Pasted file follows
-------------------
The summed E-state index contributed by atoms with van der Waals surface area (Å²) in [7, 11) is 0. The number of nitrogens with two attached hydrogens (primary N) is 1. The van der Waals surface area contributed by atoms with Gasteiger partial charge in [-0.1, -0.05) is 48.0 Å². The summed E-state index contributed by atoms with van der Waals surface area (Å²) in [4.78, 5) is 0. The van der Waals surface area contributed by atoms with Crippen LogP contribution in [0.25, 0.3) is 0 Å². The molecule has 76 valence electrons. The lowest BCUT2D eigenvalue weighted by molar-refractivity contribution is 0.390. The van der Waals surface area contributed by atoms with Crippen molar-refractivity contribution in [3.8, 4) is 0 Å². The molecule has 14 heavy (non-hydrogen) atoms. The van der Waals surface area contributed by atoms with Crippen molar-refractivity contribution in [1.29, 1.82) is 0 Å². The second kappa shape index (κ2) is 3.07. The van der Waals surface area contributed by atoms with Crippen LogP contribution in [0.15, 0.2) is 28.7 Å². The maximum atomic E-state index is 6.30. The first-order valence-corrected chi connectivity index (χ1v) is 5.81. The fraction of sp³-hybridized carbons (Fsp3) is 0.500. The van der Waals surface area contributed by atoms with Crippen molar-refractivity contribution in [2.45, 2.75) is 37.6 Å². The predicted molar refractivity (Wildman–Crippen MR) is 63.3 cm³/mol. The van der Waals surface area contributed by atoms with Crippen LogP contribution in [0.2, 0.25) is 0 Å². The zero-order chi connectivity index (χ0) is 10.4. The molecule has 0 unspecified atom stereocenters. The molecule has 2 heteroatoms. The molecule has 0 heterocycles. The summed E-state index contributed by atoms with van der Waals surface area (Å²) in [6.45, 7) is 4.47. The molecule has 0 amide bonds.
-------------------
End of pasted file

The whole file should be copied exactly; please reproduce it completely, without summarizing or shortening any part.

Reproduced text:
The summed E-state index contributed by atoms with van der Waals surface area (Å²) in [7, 11) is 0. The number of nitrogens with two attached hydrogens (primary N) is 1. The van der Waals surface area contributed by atoms with Gasteiger partial charge in [-0.1, -0.05) is 48.0 Å². The summed E-state index contributed by atoms with van der Waals surface area (Å²) in [4.78, 5) is 0. The van der Waals surface area contributed by atoms with Crippen LogP contribution in [0.25, 0.3) is 0 Å². The molecule has 76 valence electrons. The lowest BCUT2D eigenvalue weighted by molar-refractivity contribution is 0.390. The van der Waals surface area contributed by atoms with Crippen molar-refractivity contribution in [3.8, 4) is 0 Å². The molecule has 14 heavy (non-hydrogen) atoms. The van der Waals surface area contributed by atoms with Crippen molar-refractivity contribution in [1.29, 1.82) is 0 Å². The second kappa shape index (κ2) is 3.07. The van der Waals surface area contributed by atoms with Crippen LogP contribution in [0.15, 0.2) is 28.7 Å². The maximum atomic E-state index is 6.30. The first-order valence-corrected chi connectivity index (χ1v) is 5.81. The fraction of sp³-hybridized carbons (Fsp3) is 0.500. The van der Waals surface area contributed by atoms with Crippen molar-refractivity contribution in [2.45, 2.75) is 37.6 Å². The predicted molar refractivity (Wildman–Crippen MR) is 63.3 cm³/mol. The van der Waals surface area contributed by atoms with Crippen LogP contribution in [0.2, 0.25) is 0 Å². The zero-order chi connectivity index (χ0) is 10.4. The molecule has 0 unspecified atom stereocenters. The molecule has 2 heteroatoms. The molecule has 0 heterocycles. The summed E-state index contributed by atoms with van der Waals surface area (Å²) in [6.45, 7) is 4.47. The molecule has 0 amide bonds.